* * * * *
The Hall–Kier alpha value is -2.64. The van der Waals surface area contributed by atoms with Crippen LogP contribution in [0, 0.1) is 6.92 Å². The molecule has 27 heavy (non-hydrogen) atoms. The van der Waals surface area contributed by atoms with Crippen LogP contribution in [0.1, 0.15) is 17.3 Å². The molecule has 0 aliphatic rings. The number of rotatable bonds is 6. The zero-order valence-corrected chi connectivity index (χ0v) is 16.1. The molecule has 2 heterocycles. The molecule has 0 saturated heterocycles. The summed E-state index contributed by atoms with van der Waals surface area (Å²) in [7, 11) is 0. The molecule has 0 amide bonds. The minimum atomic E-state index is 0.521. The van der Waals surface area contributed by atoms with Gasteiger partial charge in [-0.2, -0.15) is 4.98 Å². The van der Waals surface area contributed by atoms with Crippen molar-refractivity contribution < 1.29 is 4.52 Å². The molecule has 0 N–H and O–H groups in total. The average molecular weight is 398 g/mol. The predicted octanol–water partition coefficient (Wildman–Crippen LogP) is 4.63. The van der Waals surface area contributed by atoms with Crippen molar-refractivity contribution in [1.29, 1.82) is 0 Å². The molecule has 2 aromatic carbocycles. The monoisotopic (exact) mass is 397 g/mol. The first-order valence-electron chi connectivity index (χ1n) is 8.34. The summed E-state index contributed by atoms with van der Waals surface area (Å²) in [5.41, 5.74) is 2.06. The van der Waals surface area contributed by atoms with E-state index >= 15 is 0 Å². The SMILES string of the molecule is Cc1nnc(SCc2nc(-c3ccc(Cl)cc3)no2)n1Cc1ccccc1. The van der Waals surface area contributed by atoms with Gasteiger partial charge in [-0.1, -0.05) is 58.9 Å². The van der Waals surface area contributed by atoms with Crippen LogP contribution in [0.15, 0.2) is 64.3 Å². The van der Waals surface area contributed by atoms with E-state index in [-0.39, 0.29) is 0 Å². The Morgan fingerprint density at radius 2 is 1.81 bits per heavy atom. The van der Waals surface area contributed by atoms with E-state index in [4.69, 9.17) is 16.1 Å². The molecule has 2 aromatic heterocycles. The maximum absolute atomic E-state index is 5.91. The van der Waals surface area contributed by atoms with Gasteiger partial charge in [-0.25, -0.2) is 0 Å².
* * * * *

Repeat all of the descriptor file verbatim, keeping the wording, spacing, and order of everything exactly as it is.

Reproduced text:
The Hall–Kier alpha value is -2.64. The van der Waals surface area contributed by atoms with Crippen LogP contribution in [0, 0.1) is 6.92 Å². The molecule has 27 heavy (non-hydrogen) atoms. The van der Waals surface area contributed by atoms with Crippen LogP contribution in [0.1, 0.15) is 17.3 Å². The molecule has 0 aliphatic rings. The number of rotatable bonds is 6. The zero-order valence-corrected chi connectivity index (χ0v) is 16.1. The molecule has 2 heterocycles. The molecule has 0 saturated heterocycles. The summed E-state index contributed by atoms with van der Waals surface area (Å²) in [7, 11) is 0. The molecule has 0 amide bonds. The minimum atomic E-state index is 0.521. The van der Waals surface area contributed by atoms with Gasteiger partial charge in [-0.2, -0.15) is 4.98 Å². The van der Waals surface area contributed by atoms with Crippen molar-refractivity contribution < 1.29 is 4.52 Å². The molecule has 0 N–H and O–H groups in total. The average molecular weight is 398 g/mol. The predicted octanol–water partition coefficient (Wildman–Crippen LogP) is 4.63. The van der Waals surface area contributed by atoms with Crippen molar-refractivity contribution in [1.29, 1.82) is 0 Å². The molecule has 2 aromatic carbocycles. The monoisotopic (exact) mass is 397 g/mol. The first-order valence-electron chi connectivity index (χ1n) is 8.34. The summed E-state index contributed by atoms with van der Waals surface area (Å²) in [5.41, 5.74) is 2.06. The van der Waals surface area contributed by atoms with E-state index >= 15 is 0 Å². The SMILES string of the molecule is Cc1nnc(SCc2nc(-c3ccc(Cl)cc3)no2)n1Cc1ccccc1. The van der Waals surface area contributed by atoms with Gasteiger partial charge in [-0.1, -0.05) is 58.9 Å². The van der Waals surface area contributed by atoms with Crippen LogP contribution in [0.15, 0.2) is 64.3 Å². The van der Waals surface area contributed by atoms with E-state index in [-0.39, 0.29) is 0 Å². The Morgan fingerprint density at radius 2 is 1.81 bits per heavy atom. The van der Waals surface area contributed by atoms with E-state index in [4.69, 9.17) is 16.1 Å². The molecule has 2 aromatic heterocycles. The maximum absolute atomic E-state index is 5.91. The van der Waals surface area contributed by atoms with Gasteiger partial charge in [-0.25, -0.2) is 0 Å².